It will present some challenges though for game management as well as officials. In a time where officials are leaving the game for various reasons, added stress and responsibility may drive even more away. Finding qualified workers to run the shot clock will also be difficult for athletic directors who already struggle to find quality help.

Eric Goodwin Coldwater (Ohio) Athletic Director:

As an athletic director, I’m not for or against the shot clock necessarily. This would be a coaching issue. As an Athletic Director, I just have to work through the other issues with it. I know it will be a cost by adding them and hiring someone to work them each game. It will also be an issue to get knowledgeable people to work the clocks on a consistent basis across the state of Ohio (no instant replay in High School BK….yet). Getting knowledgeable people to run them is probably the biggest concern in High School basketball.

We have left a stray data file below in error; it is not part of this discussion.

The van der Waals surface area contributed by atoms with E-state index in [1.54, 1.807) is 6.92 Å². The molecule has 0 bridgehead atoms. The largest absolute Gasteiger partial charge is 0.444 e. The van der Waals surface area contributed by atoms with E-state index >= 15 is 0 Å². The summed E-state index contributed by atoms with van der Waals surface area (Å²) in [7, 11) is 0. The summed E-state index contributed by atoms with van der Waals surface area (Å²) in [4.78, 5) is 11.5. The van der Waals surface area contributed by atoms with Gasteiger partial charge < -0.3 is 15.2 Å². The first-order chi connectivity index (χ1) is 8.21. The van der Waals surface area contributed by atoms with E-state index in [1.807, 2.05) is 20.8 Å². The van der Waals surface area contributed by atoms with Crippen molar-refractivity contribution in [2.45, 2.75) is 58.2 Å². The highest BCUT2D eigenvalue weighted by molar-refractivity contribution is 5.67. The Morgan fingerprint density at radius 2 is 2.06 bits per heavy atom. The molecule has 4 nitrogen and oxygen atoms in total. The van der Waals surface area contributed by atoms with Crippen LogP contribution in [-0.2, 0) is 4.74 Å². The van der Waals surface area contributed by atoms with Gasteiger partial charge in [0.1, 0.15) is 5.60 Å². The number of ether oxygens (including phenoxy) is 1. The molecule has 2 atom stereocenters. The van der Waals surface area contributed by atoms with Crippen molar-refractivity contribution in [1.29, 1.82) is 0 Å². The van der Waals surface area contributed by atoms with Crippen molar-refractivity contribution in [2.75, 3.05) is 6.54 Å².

The one thing I would like to see is to do a study to make sure it is worth the effort and issues of adding it in Ohio. In other words, I know there are a few games in which a team will “sit” on the ball. How often is this? Out of the roughly 50 Varsity games our teams played this year, I don’t recall any times this has happened (although I’m sure it has happened in other places). With video tape available via Hudl, I would like to see them grab 25-30 random games state wide and then do a study to see how often a shot clock would have come into effect. If we are talking a small percentage of games and/or just a small percentage of possessions, then I’m not sure it would be worth the trouble. I would definitely want to see some research prior to implementation to see if it is truly needed on a large basis. Not saying it is or is not, but research to back it up one way or the other would be great.